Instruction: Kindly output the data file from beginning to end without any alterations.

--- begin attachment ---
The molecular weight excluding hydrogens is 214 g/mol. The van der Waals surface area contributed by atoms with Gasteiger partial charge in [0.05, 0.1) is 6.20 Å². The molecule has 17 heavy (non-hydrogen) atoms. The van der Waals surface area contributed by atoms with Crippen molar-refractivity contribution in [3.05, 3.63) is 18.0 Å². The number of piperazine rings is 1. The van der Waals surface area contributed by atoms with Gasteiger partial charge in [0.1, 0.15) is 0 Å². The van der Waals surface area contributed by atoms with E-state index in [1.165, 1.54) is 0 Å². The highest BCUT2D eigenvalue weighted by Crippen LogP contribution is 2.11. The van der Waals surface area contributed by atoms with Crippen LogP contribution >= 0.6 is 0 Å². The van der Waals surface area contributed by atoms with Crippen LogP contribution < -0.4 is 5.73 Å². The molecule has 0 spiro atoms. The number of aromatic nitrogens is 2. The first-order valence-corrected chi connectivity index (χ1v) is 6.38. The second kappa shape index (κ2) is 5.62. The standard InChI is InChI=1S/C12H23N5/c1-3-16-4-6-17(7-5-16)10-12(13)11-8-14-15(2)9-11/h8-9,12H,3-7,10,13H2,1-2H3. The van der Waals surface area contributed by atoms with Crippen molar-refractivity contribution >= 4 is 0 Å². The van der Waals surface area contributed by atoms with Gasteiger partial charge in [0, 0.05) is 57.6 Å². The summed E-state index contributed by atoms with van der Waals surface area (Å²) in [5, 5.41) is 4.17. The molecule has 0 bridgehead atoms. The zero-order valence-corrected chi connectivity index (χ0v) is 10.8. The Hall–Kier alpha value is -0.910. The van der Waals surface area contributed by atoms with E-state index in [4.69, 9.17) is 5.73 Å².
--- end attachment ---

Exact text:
The molecular weight excluding hydrogens is 214 g/mol. The van der Waals surface area contributed by atoms with Gasteiger partial charge in [0.05, 0.1) is 6.20 Å². The molecule has 17 heavy (non-hydrogen) atoms. The van der Waals surface area contributed by atoms with Crippen molar-refractivity contribution in [3.05, 3.63) is 18.0 Å². The number of piperazine rings is 1. The van der Waals surface area contributed by atoms with Gasteiger partial charge in [0.1, 0.15) is 0 Å². The van der Waals surface area contributed by atoms with E-state index in [1.165, 1.54) is 0 Å². The highest BCUT2D eigenvalue weighted by Crippen LogP contribution is 2.11. The van der Waals surface area contributed by atoms with Crippen LogP contribution >= 0.6 is 0 Å². The van der Waals surface area contributed by atoms with Crippen LogP contribution < -0.4 is 5.73 Å². The molecule has 0 spiro atoms. The number of aromatic nitrogens is 2. The first-order valence-corrected chi connectivity index (χ1v) is 6.38. The second kappa shape index (κ2) is 5.62. The standard InChI is InChI=1S/C12H23N5/c1-3-16-4-6-17(7-5-16)10-12(13)11-8-14-15(2)9-11/h8-9,12H,3-7,10,13H2,1-2H3. The van der Waals surface area contributed by atoms with Crippen molar-refractivity contribution >= 4 is 0 Å². The van der Waals surface area contributed by atoms with Gasteiger partial charge in [0, 0.05) is 57.6 Å². The summed E-state index contributed by atoms with van der Waals surface area (Å²) in [5, 5.41) is 4.17. The molecule has 0 bridgehead atoms. The zero-order valence-corrected chi connectivity index (χ0v) is 10.8. The Hall–Kier alpha value is -0.910. The van der Waals surface area contributed by atoms with E-state index in [4.69, 9.17) is 5.73 Å².